Aim Explanations of biogeographic diversity patterns have emphasized the role of large-scale processes that determine species pools, whereas explanations of local patterns have not. We address the hypothesis that local diversity patterns are also primarily dependent on the size of the available species pools, which are expected to be large when the particular habitat type has been evolutionary more abundant, or in unproductive habitats due to shorter generation time and hence higher diversification rates.
Location The Canary Islands.
Methods We determined the geographic distribution and habitat requirements of all native vascular plant species in the Canary Islands. Species pools for each habitat type on particular islands were further split into two categories according to origin: either originating due to local diversification or due to natural immigration. The dependence of historical diversification and diversification rate on habitat type, area, age, altitude and distance to the mainland was tested with general linear mixed models weighed according to the Akaike information criterion.
Results The largest portion of the local variation in plant species diversity was attributed to the historic (pre-human) habitat area, although island age was also important. The diversification rate was higher in unproductive habitats of coastal scrub and summit vegetation.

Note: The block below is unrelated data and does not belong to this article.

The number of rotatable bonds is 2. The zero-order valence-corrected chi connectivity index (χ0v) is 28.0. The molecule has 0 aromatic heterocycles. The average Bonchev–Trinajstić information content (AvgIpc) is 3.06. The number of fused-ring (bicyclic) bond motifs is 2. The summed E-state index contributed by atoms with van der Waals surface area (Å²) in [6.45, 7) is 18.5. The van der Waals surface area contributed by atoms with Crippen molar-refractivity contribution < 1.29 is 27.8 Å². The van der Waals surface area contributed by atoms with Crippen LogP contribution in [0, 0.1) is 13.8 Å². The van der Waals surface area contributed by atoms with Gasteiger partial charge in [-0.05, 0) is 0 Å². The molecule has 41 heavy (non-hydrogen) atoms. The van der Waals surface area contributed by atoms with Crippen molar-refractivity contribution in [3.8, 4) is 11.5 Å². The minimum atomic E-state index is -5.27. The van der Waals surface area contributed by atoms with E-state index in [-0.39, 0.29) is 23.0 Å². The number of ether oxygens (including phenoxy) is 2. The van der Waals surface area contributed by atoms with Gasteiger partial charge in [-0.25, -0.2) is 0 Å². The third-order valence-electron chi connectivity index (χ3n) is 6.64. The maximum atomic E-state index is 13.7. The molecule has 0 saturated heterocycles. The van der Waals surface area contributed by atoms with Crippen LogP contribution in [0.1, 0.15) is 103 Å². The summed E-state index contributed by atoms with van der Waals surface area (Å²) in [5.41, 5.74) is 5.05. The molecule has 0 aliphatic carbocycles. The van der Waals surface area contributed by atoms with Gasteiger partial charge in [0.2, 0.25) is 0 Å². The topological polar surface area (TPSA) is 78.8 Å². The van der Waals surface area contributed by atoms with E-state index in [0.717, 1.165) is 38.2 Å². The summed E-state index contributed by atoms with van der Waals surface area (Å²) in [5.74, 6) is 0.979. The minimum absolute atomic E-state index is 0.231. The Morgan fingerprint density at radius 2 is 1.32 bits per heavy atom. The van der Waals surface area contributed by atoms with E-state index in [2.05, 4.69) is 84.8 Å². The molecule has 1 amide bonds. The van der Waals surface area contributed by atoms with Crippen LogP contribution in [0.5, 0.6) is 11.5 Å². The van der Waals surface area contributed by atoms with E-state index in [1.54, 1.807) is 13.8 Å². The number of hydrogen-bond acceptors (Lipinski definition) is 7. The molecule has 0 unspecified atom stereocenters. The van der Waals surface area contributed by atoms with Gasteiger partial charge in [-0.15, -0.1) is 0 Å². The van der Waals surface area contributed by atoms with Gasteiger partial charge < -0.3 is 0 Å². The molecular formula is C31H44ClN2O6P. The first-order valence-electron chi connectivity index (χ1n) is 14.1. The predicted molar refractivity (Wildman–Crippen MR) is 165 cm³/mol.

Main conclusion Our study supports the species pool hypothesis, demonstrating that natural local patterns of species diversity in different habitats mirror the abundance of those particular habitats in evolutionary history. It also supports the community-level birth rate hypothesis, claiming that stressful conditions result in higher diversification rates. We conclude that much of the observed local variation in plant diversity can be attributed to the differing sizes of species pools evolved under particular habitat conditions, and that historic parameters are far more important determinants of local diversity than suggested by ecological theory.